tube is added, its effect being applied
about the horizontal axis.
26. At points between the poles and the equator the gyro appears to turn partly about the horizontal axis and partly about the vertical, because it is affected by both the horizontal component and the vertical component of the earth's rotation. See Figure 9a. The horizontal component of the earth's rotation causes the north end of the axle to rise. The vertical component causes it to turn to the east.
27. The reader will perceive that the difference between gyroscopic inertia and apparent rotation is simply one of
point of view. As far as space is concerned the gyro remains fixed. In comparison with the earth, however, the gyro actually rotates as described above. It is this rotation which makes it possible to apply the force of gravity so as to convert the gyroscope into a North seeking gyro-compass.
28. The first step in this direction is to cause the gyro to precess toward the meridian. Figure 10 shows diagrammatically a gyro to which has been added a pair of containers with interconnecting tube; the assembly is partially filled with mercury and is attached to the gyro frame in such a way that it will tilt with the gyro when the gyro tilts or rotates about its horizontal axis. With the gyro at the equator and horizontal as shown at A in Figure 11a, the mercury is distributed equally in the tube and its weight exerts an equal downward pressure on each end of the axle. Therefore, in this position, the mercury has no effect upon the gyro. As the end of the axle which is pointing east (the right-hand end) slowly rises, some of the mercury, under the influence of gravity, is transferred to the lower end of the axle, as shown by the arrow at the left in B of Figure 11a. In this position a force is being exerted about the horizontal axis; the effect of the mercury being the same as though we were to push down on the west end (the left-hand end) of the gyro axle. The result is that the gyro precesses about
Effect of the mercury ballistic when applied about the horizontal axis.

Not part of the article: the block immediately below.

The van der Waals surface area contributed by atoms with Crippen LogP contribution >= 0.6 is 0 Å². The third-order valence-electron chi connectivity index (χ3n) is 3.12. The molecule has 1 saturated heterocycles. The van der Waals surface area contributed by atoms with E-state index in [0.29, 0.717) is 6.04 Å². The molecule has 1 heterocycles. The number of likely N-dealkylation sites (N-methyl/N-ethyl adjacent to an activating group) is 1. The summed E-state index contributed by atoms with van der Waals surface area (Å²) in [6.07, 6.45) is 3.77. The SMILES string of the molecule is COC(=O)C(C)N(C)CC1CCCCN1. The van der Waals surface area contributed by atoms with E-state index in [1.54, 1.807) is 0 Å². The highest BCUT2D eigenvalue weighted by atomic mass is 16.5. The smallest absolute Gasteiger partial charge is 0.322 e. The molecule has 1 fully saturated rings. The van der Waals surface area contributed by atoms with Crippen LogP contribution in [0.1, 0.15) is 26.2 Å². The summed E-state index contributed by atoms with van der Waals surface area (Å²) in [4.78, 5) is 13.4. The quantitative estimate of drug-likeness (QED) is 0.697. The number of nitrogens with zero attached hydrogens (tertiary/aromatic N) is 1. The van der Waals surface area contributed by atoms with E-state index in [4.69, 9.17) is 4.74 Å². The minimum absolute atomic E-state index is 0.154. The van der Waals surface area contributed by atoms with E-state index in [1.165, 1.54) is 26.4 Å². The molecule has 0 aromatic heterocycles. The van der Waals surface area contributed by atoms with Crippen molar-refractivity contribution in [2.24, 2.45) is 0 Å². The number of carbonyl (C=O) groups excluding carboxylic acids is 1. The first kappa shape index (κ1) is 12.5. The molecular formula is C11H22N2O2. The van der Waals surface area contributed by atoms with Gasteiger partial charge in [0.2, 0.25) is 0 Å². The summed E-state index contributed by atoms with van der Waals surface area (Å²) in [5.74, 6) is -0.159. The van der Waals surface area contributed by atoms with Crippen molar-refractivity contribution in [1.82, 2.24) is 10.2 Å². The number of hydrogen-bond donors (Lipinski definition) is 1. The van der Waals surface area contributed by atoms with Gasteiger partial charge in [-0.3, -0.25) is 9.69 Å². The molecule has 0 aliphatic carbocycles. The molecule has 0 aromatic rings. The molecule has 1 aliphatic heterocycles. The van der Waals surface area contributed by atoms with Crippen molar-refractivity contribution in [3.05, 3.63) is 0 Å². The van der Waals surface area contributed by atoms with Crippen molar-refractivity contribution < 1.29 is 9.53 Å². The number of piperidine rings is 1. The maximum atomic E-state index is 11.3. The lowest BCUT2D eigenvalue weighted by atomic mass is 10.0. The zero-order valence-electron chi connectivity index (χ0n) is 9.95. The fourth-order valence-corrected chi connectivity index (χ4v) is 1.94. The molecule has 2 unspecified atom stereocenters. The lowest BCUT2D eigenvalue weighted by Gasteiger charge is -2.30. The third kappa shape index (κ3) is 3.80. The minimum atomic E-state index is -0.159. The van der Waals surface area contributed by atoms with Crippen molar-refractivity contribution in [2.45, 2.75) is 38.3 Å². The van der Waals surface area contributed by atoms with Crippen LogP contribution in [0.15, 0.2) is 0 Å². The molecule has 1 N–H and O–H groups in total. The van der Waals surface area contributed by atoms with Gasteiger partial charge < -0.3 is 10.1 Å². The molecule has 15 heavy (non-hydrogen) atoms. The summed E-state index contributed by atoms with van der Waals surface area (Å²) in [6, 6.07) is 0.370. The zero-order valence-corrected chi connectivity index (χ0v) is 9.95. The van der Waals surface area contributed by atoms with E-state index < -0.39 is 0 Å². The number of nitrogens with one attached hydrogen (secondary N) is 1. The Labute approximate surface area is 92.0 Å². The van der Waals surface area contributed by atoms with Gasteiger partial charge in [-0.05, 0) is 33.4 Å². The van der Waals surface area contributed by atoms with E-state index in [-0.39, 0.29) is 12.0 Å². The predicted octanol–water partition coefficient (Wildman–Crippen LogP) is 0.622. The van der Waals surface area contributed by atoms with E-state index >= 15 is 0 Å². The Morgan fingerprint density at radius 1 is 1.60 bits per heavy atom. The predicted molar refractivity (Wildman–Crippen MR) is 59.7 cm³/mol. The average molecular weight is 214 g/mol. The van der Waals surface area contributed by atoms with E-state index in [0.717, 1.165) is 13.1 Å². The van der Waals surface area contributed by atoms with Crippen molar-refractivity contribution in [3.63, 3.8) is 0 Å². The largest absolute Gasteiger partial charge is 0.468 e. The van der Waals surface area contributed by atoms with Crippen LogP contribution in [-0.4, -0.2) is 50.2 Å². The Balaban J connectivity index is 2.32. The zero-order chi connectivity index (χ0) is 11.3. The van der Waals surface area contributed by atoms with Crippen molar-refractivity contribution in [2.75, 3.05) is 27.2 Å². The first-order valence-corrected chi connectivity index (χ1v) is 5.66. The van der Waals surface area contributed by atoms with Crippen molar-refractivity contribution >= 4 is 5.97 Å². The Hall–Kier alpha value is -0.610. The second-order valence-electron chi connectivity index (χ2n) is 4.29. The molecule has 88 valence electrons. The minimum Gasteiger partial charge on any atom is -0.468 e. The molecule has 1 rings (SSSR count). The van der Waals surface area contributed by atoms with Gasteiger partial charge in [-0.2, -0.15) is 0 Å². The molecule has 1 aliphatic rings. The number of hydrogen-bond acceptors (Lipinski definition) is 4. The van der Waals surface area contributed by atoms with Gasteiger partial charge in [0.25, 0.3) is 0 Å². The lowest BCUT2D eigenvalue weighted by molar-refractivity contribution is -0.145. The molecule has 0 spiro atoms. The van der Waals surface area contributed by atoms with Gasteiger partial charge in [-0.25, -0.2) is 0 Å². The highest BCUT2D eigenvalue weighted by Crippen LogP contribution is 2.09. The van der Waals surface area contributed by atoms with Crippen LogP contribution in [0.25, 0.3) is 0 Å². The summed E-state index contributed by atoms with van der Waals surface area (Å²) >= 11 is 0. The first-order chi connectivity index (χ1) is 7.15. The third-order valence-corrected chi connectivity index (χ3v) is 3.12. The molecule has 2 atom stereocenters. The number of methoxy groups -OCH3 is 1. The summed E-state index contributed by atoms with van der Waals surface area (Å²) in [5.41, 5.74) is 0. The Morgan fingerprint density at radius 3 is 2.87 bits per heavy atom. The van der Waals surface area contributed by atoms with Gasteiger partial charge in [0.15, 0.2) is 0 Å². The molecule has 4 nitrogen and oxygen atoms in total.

the vertical axis as shown by the small arrows at the top in C and D, the axle turning slowly counterclockwise. As the end of the gyro which at first was pointing east (which we shall now refer to as the north end) precesses toward the meridian, it continues to rise under the influence of the earth's rotation. After the gyro axle has precessed so that it is parallel to the meridian, the excess mercury at the south end causes its precession to continue, and the end of the gyro axle which was at first pointing west (which we shall now refer to as the south end) is carried to the east of the meridian. This south end now commences to rise and the mercury starts flowing back to the north end, precession being gradually diminished until the axle is again horizontal and the mercury evenly distributed. At this point precession of the north end toward the west ceases. The south end continues to rise, however, because it is still east of the meridian, and at length the mercury in the north side of the tube overbalances that in the south side. Precession, therefore, is reversed, and the north end returns toward the meridian, declining more and more as the south end continues to rise. This oscillation of the gyro about the meridian may be clearly understood by referring to Figure 12a which shows the movements of the gyro axle projected onto a vertical plane. The ellipse in Figure 12a is the result of a displacement of the gyro axle of only a few degrees from the meridian. If the gyro axle were pointing east and west at the beginning of the cycle, as shown in Figure 11a, precession would take place through 180 degrees in each direction, and at one extreme the north end of the gyro axle would point east, at the other, west. In any case the gyro never comes to rest, as there is no force tending to restore its axle to a horizontal position until after it has passed the meridian.